Thelma, we must hear more about your impressions!

    Mary, you are so right about how our limitations and youth can affect our impressions of a place. I felt so desperately homesick, that I'm certain I couldn't try very hard to fit in. I'm looking forward to seeing Provence with wiser eyes this time!

  11. Greece has long been on my top-10 list...sigh...

    In high school, I spend a summer in Costa Rica and a summer in Panama doing volunteer work. What a momentous experience, and talk about homesickness! Would I go back? Probably not.

    In my 20s, I lived in Ecuador, Brazil, and New York City. Would I go back? To NYC, yes. I sometimes have nostalgic NYC dreams, and I'm still not sure why I haven't revisited NYC. I don't go back to places often, even when I fall in love with them--like Paris, like Florence/Tuscany...

    I'll definitely go back to Ireland, but that's for novel research.

    I grew up in a idyllic town (Rhys, I'm sure you're familiar with it: Mill Valley!), but I don't return to it that often either...However, when I do, my soul sighs. I have certain rituals: must hike to Tennessee Vally Cove, must drive by my childhood home, must sit around the plaza at the Book Depot.

  12. HURRAY! And the winner of Edith Maxwell's book is: Dianne (from Orlando)! Email Hank at h ryan at whdh dot com to get your prize!

  13. It's funny this should be the topic. I was at a brunch yesterday and the featured speaker was Richard Blanco, the poet who gave a reading at Obama's Inauguration in January. He's a Maine resident but grew up in Miami. He read a poem called "Looking for the Gulf Motel" which is about going back to Marco Island where they'd go every year. It's a great story and it's available online.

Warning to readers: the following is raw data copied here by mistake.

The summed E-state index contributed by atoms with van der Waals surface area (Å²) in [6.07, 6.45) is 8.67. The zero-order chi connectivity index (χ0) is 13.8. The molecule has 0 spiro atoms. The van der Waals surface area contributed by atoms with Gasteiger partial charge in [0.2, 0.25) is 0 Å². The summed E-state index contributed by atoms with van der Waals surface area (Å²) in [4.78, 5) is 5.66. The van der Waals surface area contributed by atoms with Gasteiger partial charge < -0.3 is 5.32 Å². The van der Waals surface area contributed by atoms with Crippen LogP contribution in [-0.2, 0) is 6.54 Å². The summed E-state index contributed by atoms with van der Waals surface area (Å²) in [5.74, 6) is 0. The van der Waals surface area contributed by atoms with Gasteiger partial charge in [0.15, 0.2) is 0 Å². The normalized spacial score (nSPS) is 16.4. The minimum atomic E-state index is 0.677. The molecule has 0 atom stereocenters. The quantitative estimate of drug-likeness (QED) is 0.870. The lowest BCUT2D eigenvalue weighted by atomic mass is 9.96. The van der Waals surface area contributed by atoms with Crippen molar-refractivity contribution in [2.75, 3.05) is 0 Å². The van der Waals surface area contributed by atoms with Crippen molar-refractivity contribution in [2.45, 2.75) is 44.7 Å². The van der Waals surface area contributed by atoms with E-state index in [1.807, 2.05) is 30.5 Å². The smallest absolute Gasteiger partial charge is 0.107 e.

That reminded me of the places we'd go as kids...Paragon Park in Nantasket, Adventureland in Newbury and Pleasure Island in Wakefield - all in Massachusetts. I was enthralled as a small child but we'd go back with my littlest siblings the rides weren't as much fun, the cowboy shoot-outs were really corny, and the magic just wasn't the same. I guess that's just the story of growing up.

    I first went to Europe was I was 17. The magic there has NEVER gone away.

    Thank you, Rhys; I loved the accounts of your trip.

  14. Just a short one:
    When I was twelve, my parents drove the five of us kids one Sunday up to northwestern CT to see the quaint country inn where they spent their honeymoon. Sadly, the house was gone, and in its place was a gas station!

  15. Marianne, thanks for the shout-out to my pal, Richard Blanco, who's a real sweetheart and a gifted poet. A lot of his poetry, in fact, is about going back to what we knew when we were young or to what we never knew but our parents and grandparents pounded into us, only to find that "it" or we have changed too much for comfort.

  16. Linda, he was fabulous! He had us all in tears one minute and laughing hysterically the next.

  17. Count as places I can't go back is Flagstaff and Sedona, AZ - I spent summers in that area when I was little. Sedona was unpaved with a horse rail.

    It's unrecognizable.

  18. Yeah, Richard is pretty fabulous. He gave me the title for my next book of poetry, Dark Sister. He's a seriously gifted, dedicated writer--and tons of fun. So glad you had a chance to spend some time with him.

  19. Lisa, Tennessee Valley trail is one of my favorites in the Bay Area. As are all the trails on Mount Tam and out at Point Reyes. We're so lucky with so many world class hiking trails in my backyard.

    But also my childhood home, a big rambling house among orchards, has long gone, victim of the new M25 motorway construction.

  20. There are some places you can't go back to. When I was 5 or 6 we lived in a tiny town called High Vista. There was a rock formation called the elephant rock all the young kids (including me) used to climb on it, then jump off. It was the height of bravery at the time. When I went back at the ripe old age of 13 I was astonished. The elephant rock that had seemed so tall and dangerous was maybe hip high. It was my first true lesson in perspective!